What To Eat During Exercise

    Published: 06-16-2009
    Views: 9,152
    Registered Dietitian Roxanne Moore of Sodexo discusses the best things to eat during exercise.

    Roxanne E. Moore: Hi! I am Roxanne Moore, Registered Dietitian and Director of Wellness for Sodexo Schools. Maintaining hydration and preventing glycogen depletion are two reasons why athletes need nourishment during activity.

    Glycogen is how the body stores carbohydrates in the liver and the muscles. As athletes exercise they use sugar in their bloodstream for energy. Then they start breaking down the glycogen in their muscles and liver for more energy. Eventually, all the energy sources will be gone if the athlete did not consume some carbohydrates via what they eat or drink.

    An athlete's performance will begin to fail or possibly cease at the point when their glycogen stores become severely low or depleted. This is more typical of someone exercising really hard for more than 90 minutes. An endurance athlete's body can only be fully ready for the next workout or game if glycogen as well their fluid stores are completely replenished.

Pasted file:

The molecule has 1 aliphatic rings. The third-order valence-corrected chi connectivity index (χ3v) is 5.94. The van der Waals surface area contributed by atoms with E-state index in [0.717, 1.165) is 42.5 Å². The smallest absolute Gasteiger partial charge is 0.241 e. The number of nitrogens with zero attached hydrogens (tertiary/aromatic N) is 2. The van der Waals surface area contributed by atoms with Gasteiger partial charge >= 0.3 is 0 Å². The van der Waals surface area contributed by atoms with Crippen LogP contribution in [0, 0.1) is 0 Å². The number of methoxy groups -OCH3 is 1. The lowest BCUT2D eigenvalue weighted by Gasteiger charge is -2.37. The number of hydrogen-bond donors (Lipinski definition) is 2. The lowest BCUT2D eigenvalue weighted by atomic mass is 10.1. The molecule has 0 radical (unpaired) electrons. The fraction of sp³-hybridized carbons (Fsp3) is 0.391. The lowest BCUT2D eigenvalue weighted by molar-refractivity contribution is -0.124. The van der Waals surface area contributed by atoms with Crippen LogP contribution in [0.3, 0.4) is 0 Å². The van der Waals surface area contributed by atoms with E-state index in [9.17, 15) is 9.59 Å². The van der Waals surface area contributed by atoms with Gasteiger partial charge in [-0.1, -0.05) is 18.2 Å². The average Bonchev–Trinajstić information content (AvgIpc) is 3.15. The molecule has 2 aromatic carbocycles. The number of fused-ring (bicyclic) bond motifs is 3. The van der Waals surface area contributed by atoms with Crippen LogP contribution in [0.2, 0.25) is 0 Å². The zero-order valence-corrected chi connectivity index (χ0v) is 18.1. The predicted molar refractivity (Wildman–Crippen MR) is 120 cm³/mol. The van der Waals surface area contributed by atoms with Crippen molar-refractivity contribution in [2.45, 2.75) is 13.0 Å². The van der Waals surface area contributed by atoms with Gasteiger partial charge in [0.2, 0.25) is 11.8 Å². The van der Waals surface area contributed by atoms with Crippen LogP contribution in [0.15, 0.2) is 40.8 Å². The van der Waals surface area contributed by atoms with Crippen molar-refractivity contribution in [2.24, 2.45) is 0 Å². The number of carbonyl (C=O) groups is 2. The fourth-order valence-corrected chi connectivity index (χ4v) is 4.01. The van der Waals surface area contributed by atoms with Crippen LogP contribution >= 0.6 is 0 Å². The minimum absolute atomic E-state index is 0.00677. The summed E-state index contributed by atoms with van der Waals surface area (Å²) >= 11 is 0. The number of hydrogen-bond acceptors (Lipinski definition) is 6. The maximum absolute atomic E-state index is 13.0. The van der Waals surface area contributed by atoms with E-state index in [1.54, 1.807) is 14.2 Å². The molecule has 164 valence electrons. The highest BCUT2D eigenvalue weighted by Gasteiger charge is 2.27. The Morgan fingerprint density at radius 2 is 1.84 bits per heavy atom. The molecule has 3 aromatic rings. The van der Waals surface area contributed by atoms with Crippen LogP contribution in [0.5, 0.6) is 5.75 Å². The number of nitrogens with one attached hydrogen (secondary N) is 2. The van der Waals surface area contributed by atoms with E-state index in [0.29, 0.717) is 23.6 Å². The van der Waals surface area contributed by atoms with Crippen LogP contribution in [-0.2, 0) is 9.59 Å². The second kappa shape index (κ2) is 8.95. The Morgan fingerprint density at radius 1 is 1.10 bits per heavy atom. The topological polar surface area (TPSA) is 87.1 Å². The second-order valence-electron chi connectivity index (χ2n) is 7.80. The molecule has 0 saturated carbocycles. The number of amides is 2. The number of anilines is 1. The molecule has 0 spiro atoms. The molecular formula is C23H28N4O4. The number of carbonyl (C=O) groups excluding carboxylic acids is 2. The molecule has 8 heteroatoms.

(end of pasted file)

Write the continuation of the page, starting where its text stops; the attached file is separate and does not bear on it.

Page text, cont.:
Endurance athletes or those who exercise for more than 90 minutes should take in about 30-60 grams of carbs every hour. This equates to roughly 120-240 calories. This amount could be obtained either from carbohydrate rich foods such as fruits, grains, and liquid meals or even sports bars, drinks and jells.

    A few examples of food that provide about 30 grams of carbohydrate include a large banana, 4 Graham crackers, 10 crackers, 2 large pretzels, half of a large bagel, a cereal bar, a cup of sports drink, or even a cup of dry low fiber cereal as well even half of a carbohydrate rich sports bar.

    During daylong events snack on high carb low fat foods such as crackers, bagels, rice cakes, orange slices, apples, bananas, dry fruits, cereal bars, dry cereals, granola, or even fig newtons.

    Athlete should eat before they feel tired or hungry, usually within 30-60 minutes into exercise. Consuming small amount at frequent intervals will help keep the carbohydrates store stopped and help prevent stomach upset.

    Some athletes tend to take a break and consume volumes of food before restarting their exercise. You tend to feel less weighted down and your body stays ready to move if you can take shorter breaks and consume smaller volumes of food. So instead of a whole sports bar, try breaking that bar into pieces and pop a piece in your mouth every 20 minutes.

    What is eaten during exercise is critical for keeping an athlete moving. As always athletes should train with different foods before heading into competition. Nothing is worse than having an unexpected reaction to food during competition.